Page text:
Christmas is celebrated with pomp in Dhaka and elsewhere in the country. Several day-long large gatherings are held at St. Mary’s Cathedral at Ramna, Portuguese Church at Tejgaon, Church of Bangladesh (Protestant) on Johnson Road and Bangladesh Baptist Sangha at Sadarghat Dhaka. Functions include illumination of churches, decorating Christmas trees and other Christian festivities.
Buddha Purnima, the main religious festival of the Buddhist community, is observed on Baishakhi Purnima , the day of the full moon in Baishakh (mid-April to mid-May). Three important events in the life of Buddha are believed to have occurred on this day: his birth in 623 BC, his gaining enlightenment in 588 BC, and his death in 543 BC. On Buddha Purnima, Buddhists arrange collective prayers and various other religious ceremonies, recite stories of the Buddha and his disciples, and organize social and cultural events. Many Buddhist Monasteries (vihara) organize three-day celebrations. The day is observed as a public holiday. Fairs are held on the day at different villages and viharas.
Prabarana Purnima is a Buddhist festival, also known as Ashvini Purnima. Prabarana means both adopting wholly and forbidding. In the first sense it means dedicating oneself to the ideal of a life of humility; in the sense of forbidding, it means avoiding all acts contrary to the ideals of Buddhism. Prabarana is observed on the day of the full moon in the month of Asvin. At the end of Prabarana, every vihara celebrates the festival of Kathin Chibar Dan, when robes are given to the monks (viksus). According to Buddhist scriptures, on this day Lord Buddha went to the abode of the gods, and, after blessing his mother, returned to earth. To mark this event, the Buddhists send special hot-air balloons called ‘Fanush’ as a symbol of lighting up the sky.
Pahela Baishakh, the first day of the Bangla year, is celebrated in a festive manner in both Bangladesh and West Bengal. In Bangladesh Pahela Baishakh is a national holiday on April 14. The most colorful New Year’s Day festival takes place in Dhaka. Large numbers of people gather early in the morning under the Banyan Tree at Ramna Park where Chhayanat artistes open the day with Tagore’s famous song, Eso he Baishakh eso eso (Come O Baishakh, come), welcoming Baishakh. A similar ceremony welcoming the New Year is also held at the Institute of Fine Arts, University of Dhaka Students and teachers of the institute take out a colorful procession and parade round the campus. In the rural areas farmers’ wives prepare ‘amani’ by soaking green mango and rice in a large earthen vessel on the last day of Chaitral. A leafy mango twig is also placed in the vessel. At dawn everybody eats the soaked rice while the water in the vessel is sprinkled on the bodies with the help of the mango twig. This keeps the body cool in the hot summer. Families prepare special dishes in the belief that a good meal at the start of the year will set the trend for the whole year.
March 26 marks the Independence of Bangladesh. On this public holiday the citizens of Dhaka wake up early in the morning to the booming of guns heralding the day. Government leaders, sociopolitical organizations and freedom fighters place floral wreaths at the National Martyrs Monument at Savar. Bangla Academy, Bangladesh Shilpakala Academy and other socio-cultural organizations hold cultural functions. Similar functions are arranged in other parts of the country.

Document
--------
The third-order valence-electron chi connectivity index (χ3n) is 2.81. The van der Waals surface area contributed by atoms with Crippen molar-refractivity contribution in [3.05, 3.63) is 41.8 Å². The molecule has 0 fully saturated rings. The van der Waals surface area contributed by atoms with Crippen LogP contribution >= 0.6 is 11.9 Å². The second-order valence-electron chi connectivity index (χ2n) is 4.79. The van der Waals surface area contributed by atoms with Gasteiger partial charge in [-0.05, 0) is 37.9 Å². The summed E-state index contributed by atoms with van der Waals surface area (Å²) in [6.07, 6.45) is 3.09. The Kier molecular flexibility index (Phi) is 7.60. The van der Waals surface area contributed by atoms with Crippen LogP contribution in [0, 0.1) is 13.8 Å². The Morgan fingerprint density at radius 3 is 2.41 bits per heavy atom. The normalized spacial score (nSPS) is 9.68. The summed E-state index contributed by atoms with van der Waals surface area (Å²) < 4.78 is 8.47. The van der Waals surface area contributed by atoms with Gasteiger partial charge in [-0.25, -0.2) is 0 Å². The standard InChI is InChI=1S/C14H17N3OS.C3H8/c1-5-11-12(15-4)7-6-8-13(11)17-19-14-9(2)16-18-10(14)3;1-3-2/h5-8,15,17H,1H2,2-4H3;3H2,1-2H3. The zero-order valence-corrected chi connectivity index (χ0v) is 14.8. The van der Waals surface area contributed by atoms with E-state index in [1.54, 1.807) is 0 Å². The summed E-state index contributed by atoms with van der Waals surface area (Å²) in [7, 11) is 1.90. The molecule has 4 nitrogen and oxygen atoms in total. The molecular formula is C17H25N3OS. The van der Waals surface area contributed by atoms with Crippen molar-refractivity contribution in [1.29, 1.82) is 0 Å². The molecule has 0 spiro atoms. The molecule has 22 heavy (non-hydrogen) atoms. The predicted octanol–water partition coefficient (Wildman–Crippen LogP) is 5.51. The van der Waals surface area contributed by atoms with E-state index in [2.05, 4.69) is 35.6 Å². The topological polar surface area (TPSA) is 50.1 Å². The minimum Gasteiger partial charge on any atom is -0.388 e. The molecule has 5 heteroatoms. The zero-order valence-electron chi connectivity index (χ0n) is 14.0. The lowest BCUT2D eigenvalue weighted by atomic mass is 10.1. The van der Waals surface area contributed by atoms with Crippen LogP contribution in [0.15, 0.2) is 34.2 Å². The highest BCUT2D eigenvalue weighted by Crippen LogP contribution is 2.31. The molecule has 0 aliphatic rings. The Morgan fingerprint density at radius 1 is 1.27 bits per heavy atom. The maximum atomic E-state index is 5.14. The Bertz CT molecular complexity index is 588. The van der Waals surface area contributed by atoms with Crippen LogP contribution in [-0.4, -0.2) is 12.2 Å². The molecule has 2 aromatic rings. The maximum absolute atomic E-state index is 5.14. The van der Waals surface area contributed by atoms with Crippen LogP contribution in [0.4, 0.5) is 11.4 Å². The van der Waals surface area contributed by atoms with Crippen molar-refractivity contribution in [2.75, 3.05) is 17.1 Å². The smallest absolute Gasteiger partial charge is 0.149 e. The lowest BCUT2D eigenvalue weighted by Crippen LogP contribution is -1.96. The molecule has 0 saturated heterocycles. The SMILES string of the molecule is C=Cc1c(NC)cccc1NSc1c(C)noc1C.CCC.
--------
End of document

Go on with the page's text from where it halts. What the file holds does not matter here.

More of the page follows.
On 21 February 1952 (8 Falgun 1359 in the Bangla calendar) a number of students campaigning for the recognition of Bangla as one of the state languages of Pakistan were killed when police fired upon them. All subsequent movements including the struggle for independence owe their origin to the historic language movement. The Shahid Minar (martyrs monument) is the symbol of sacrifice for Bangla, the mother tongue. After liberation, the day became a national holiday. Colorful Alpana designs are painted on the ground, and Bangla verses and prose passages are written on the walls facing the Shahid Minar. Ekushey February (21 February) played an important role in making Bengalis aware of their cultural and national heritage and ultimately led to the creation of Bangladesh in 1971. Since 2000 this day is also observed as International Mother Language Day in tribute to those who sacrificed their lives for their mother tongue.
Water festival is the biggest festival of the Marma community, akin to Boisabi of the Tripuras and Biju of the Chakmas. In mid-April, this celebration of the New Year falls around the same time as Bengali Pahela Baishakh and Assamese Bihu. Apart from songs and dances Sangrai is marked by the water festival and magic charm competitions. Water festival is a game of splashing water from two sides of a marked arena by unmarried boys and girls.
Nobanno or “new rice” is the festival of harvest in Bengal, taking place in the Bengali month of Augrahayon. Festivities include the making of traditional cakes named “pitha”. The most common ingredients of pitha are rice or wheat flour, molasses or sugar, coconut and oil. Meat, vegetables and fruits are also used in preparing some pithas. Date juice and molasses – both important ingredients of pithas – are readily available in the winter.
The birth anniversary of the Nobel Laureate and writer of the national anthem Rabindranath Tagore on 25th Baishakh (early May) and that of the national poet Kazi Nazrul Islam, famous as ‘Rebel Poet’ for his fiery writings, on 11th Jaistha (late May) are observed throughout the country. Big gatherings and songs sessions organized by socio-cultural organizations are the main features of the observance of the days.
The name of Bangladeshi currency is the Taka (BDT). Notes are available in denominations of 2, 5, 10, 50, 100, 500 and 1000 Taka; coins of 50 Paisa and 1, 2 and 5 Taka are available. 100 Paisa equals 1 Taka.